South Korea is operating eight fewer coal-fired power plants this month as part of President Moon Jae-in’s promise to improve air quality in the country.
Since Moon took over South Korea’s presidential office nearly a month ago, the skies above Seoul have appeared much clearer compared to the weeks and months leading up to his election.
This is just a coincidence, said Yujeong Kim, a senior deputy director at South Korea’s Ministry of Environment. Every year at this time, she said, shifting winds improve air quality. And it’s too soon to measure the impact of the halt.
However, Kim said while this shutdown is only temporary, it’s a sign of Moon’s strong will to see the aging plants shut down forever.
A trial run
According to the environment ministry, the government chose June for the first halt because power usage is now down, compared to Korea’s sweltering summers and frigid winters.
Moon didn’t come up with the plan; it was announced last July by the environment ministry while former President Park Geun-hye was still in office. Moon, however, has made it his own.
The original plan was to shut down the 10 older plants by 2025, but Moon has moved up the timetable to 2022 when his term ends.
Kim said it’s difficult to shut down the plants permanently at this point because of the potential impact on consumers. But as Moon’s government increases the share of renewable energy sources, she said, it will be easier to take them offline.
It’s a tall order in a country that relies heavily on coal, which generates about 40 percent of South Korea’s electricity.
Moon hasn’t been clear about plans for expanding renewable energy sources, and it seems he’s already had to back off coal just a bit. Last month, his administration announced the 10 older plants would be temporarily halted in June, but only eight are offline. Kim said the reliance on two plants in South Jeolla Province was too heavy to include in the trial shutdown.
The June halt is the first of two trial periods to reduce air pollution, in particular fine dust particles known as PM 2.5.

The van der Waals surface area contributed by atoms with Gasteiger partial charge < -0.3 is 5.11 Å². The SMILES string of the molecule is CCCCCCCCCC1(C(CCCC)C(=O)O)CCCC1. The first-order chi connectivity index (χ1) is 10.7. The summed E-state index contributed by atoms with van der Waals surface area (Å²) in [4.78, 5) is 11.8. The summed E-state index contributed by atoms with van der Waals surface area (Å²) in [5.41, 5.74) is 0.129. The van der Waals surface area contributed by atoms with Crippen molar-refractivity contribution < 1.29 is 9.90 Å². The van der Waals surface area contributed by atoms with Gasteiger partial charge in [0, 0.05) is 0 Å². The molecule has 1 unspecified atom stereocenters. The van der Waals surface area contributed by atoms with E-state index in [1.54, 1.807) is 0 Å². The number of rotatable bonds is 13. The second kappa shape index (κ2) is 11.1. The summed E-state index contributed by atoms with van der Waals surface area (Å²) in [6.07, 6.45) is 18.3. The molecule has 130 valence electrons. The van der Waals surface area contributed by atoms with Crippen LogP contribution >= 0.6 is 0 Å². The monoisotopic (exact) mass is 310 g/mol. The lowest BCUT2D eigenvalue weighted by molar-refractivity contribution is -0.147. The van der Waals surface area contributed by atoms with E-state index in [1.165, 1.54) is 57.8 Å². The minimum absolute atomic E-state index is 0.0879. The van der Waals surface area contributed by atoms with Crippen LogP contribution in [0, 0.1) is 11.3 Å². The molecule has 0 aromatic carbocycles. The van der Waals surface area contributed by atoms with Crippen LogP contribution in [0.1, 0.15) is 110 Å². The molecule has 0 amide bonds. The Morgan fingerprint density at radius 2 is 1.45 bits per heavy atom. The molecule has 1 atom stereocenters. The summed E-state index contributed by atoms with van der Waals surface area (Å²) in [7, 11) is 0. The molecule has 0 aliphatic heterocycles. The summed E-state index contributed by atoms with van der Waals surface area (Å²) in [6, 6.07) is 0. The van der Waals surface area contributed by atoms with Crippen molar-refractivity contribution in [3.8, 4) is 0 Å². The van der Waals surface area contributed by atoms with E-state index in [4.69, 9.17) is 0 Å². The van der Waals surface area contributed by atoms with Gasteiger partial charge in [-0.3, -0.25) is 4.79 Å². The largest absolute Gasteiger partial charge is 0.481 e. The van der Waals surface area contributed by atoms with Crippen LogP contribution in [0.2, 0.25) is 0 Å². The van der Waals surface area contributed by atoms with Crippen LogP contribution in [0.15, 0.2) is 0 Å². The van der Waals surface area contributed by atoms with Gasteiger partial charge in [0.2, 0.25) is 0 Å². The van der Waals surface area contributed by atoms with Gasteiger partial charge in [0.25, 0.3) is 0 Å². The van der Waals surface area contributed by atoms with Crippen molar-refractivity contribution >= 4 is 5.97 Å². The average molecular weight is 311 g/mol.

The same 10 plants will be targeted for shutdown from next March to June. The longer period would give researchers a better idea of how much air quality improves.
Lee Ji-eon, a climate and energy coordinator with the Korea Federation for Environmental Movements, expects to see a positive impact by the end of this month. He believes the temporary shutdown next year will provide an even “more convincing” evaluation that coal needs to go.
Moon’s critics have pointed to the halts as vanity projects. He’s taken eight plants offline temporarily, but he hasn’t scuttled plans from the previous government to build 10 new coal-fired power plants. He has, however, agreed to reconsider their construction.
Lee is still optimistic about the new administration. He “highly values” Moon’s decision to rethink the new plants and says the new administration will be easier to work with. For one, Kim Hye-ae, a well-known environmentalist, has been appointed to the Blue House as a climate and environment secretary.
Holding onto coal
Critics share a great amount of concern about the potential economic impact of blocking the new plants from being built.
City councilors in Gangneung, a city along South Korea’s northeast coast, say a plant in their region that is already under construction will create jobs and boost the local economy.
The councilors, all members of South Korea’s opposition Liberty Korea Party, say about $4.4 million has already been spent to ensure a “clean” power plant. They say almost no fine dust emissions would enter the environment.
However, there will be increasing pressure on South Korea to wean itself off coal for renewable replacements as neighbors China and Japan are already making bigger strides in that direction. It’s also harder these days to blame Korea’s pollution problem largely on fine dust particles on China, as more studies show much of the pollution originates at home.